The Utah Valley men’s basketball team opens the 2020-21 season at Stanford on Nov. 25 and plays BYU in the Marriott Center three days later.

That’s just how head coach Mark Madsen and his players want it.

“One thing we’ve always said is that we want to play one of the top schedules,” Madsen said. “We want to play a top schedule every year and we don’t shy away from that. BYU is a tremendous team and will probably be picked first or second in the West Coast Conference. Stanford, some projections have them right at the top of the Pac 12. Playing top teams makes everyone better.”

The Wolverines started official practices last week after a challenging summer that saw individual workouts and training stopped three times due to COVID-19.

“It was touch and go for a while,” Madsen said. “But we had a great practice today (Monday) so that made me really happy.”

Madsen finished 11-19 overall and 5-10 in the Western Athletic Conference play in his first season at the helm of the program. The roster was almost completely overhauled this summer. Only three players – junior guard Trey Woodbury, junior forward Fardaws Aimaq and senior guard J.J. Overton – return for 2020-21. Madsen and his staff brought in 15 new faces, including former BYU guards Colby Leifson and Blaze Neild. UAB transfer Jordan Brinson, junior college standouts Le’Tre Darthard and Jaden McClanahan and Georgia Tech transfer Evan Cole lead the list of newcomers.

“We got started a little later than normal and we still have a lot of work to do,” Cole said. “We’re still bonding as a team and we have a lot to cover in the next month to get ready for the season. We’re just sharpening our skills right now. We’ve have a lot of dogs on this team willing to go out and play hard every game.”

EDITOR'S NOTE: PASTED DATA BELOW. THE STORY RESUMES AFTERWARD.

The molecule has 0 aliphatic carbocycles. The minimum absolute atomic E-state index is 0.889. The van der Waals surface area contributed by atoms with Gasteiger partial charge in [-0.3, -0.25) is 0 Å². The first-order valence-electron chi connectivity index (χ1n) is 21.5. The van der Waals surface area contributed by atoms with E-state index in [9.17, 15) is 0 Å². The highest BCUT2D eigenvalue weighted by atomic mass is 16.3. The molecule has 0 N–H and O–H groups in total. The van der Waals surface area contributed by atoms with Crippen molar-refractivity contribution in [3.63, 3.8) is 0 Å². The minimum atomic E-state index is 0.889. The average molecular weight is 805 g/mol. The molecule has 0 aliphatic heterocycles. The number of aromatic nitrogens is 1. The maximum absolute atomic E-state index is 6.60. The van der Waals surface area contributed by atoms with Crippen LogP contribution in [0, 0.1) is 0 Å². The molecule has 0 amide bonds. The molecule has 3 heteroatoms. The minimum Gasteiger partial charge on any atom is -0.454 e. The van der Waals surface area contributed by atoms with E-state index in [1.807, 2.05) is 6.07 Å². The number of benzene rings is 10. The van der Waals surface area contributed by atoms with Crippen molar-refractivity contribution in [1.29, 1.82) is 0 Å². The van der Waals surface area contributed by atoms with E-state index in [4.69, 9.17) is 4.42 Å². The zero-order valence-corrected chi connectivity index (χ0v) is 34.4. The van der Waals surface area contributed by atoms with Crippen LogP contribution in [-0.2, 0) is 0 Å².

Cole described a “dog” this way: “A dog is someone you don’t want to play, that’s for sure. When you wake up the next morning, you know when you’ve played a dog. They are physical and every loose ball is ours. They love doing the dirty work, things like locking up on defense and taking charges.”

The 6-foot-10 Cole averaged just 3.9 points and three rebounds per game in three seasons at Georgia Tech but Madsen said he could be special player at UVU.

“His skill set has far exceeded all of our expectations,” Madsen said. “He can shoot the 3, he can put it on the floor and he can guard 1 through 5. Evan had a phenomenal summer and fall in every context.

He’s a leader and someone who is vocal. He’s such a huge addition to this team and we love coaching him. He makes practice fun and competitive every single day.”

Madsen said they expect all of the transfers to be eligible to play right away.

“We definitely have a lot of new faces,” Madsen said. “But the guys have been great. They’ve really embraced our system and defensive concepts. We want to play with tremendous pace both in transition and in half court sets. We want to be able to out-execute people in the half court. The players have been fantastic at execution so far.”

For the next month, Madsen and his staff will focus on figuring out ways to use that large and varied roster.

“We didn’t have great depth last year,” Madsen said. “This year we have tremendous depth, so I think we’ll use a full court press more. We’ll try to play fast because have the depth. We want to continue to get better with our execution both on offense and defense. We’ve got advanced rotations on defense and it’s a complicated system. We’re going to rep it out, get better and continue to improve.”

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